Ukrainian minister of internal affairs, Arsen Avakov, in his letter to his Polish counterpart, Bartłomiej Sienkiewicz, has appealed for an objective examination of the case of confiscation of 42, 4th grade bulletproof vests sent to Ukraine by the Open Dialog Foundation as humanitarian aid.
In his official letter, Avakov informed the Polish minister Sienkiewicz of his detailed knowledge of the case. At the same time, he appealed for an objective adjudication of the case and leniency when it comes to any potential sentence. Avakov says that the Foundation’s sole intention was to support Ukrainian soldiers fighting against international terrorism.
The Ukrainian minister of internal affairs also admitted that the level of equipment used by the Ukrainian military forces was still insufficient and help was needed. He also stressed that all bulletproof vests which crossed the border were being used for the personal protection of Ukrainian soldiers. Ultimately, Avakov expressed his hope that the case of the 42 vests would reach a positive outcome.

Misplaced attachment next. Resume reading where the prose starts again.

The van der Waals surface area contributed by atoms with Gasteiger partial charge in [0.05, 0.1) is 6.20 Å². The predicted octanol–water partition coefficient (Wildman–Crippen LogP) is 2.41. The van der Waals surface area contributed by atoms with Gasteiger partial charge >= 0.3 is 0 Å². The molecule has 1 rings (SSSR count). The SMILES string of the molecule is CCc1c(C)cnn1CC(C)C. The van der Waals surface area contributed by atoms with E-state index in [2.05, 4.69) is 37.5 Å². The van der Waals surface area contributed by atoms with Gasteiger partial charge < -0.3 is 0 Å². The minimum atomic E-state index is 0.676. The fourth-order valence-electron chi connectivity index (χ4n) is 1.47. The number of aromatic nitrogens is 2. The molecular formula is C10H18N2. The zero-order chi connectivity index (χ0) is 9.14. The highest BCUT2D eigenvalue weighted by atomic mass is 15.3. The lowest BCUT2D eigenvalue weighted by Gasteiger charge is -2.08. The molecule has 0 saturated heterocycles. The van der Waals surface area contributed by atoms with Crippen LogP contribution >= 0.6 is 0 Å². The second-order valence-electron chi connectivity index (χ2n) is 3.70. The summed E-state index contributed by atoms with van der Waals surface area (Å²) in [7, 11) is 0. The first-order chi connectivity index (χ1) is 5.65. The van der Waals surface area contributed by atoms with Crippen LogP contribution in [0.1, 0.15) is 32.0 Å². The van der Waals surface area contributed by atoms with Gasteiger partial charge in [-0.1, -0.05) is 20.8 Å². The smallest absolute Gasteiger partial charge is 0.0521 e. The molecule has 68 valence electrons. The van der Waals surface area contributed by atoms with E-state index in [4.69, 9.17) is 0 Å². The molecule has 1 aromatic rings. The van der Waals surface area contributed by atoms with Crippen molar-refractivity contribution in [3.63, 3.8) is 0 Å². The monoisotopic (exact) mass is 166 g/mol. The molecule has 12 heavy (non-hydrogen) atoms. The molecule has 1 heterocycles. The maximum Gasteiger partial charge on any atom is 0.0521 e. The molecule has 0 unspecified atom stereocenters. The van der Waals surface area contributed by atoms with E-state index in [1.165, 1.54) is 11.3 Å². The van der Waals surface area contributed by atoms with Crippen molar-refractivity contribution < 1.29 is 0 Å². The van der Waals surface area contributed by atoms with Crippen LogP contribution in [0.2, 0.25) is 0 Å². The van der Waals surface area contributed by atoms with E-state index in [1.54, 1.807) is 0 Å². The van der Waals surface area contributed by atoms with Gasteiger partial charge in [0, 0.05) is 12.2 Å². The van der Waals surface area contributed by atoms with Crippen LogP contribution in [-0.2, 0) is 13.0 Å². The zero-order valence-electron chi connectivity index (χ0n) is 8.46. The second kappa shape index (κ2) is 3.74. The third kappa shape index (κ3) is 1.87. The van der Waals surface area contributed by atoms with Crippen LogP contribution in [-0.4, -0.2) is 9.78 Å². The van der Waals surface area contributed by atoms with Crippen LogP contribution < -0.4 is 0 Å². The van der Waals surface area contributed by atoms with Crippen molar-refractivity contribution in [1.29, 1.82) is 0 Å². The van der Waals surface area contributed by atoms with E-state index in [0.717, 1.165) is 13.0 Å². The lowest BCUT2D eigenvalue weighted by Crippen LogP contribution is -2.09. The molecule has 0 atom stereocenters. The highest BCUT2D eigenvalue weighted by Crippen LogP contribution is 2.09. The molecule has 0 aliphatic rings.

The district attorney’s office in Zamość is processing the case of bulletproof vests that were seized in March on the border in Hrebenne. The case is also being investigated by the customs office in Zamość. The vests have been sitting in storage since March, while they could have been protecting the lives of soldiers fighting in the east. On Monday (11 Aug., 2014) the district court in Tomaszów Lubelski dismissed the complaint filed by the Foundation. Consequently, the vests will remain at the disposal of the customs office as evidence and will not be released.
Under Polish law, bulletproof vests are included in the category of “offensive equipment”, which means their shipment out of the country requires a special permit. Failure to present such a permit may lead to a sentence of up to 10 years’ imprisonment. However, so far in similar cases, charges have been dismissed due to lack of real evidence of intention to cause harm.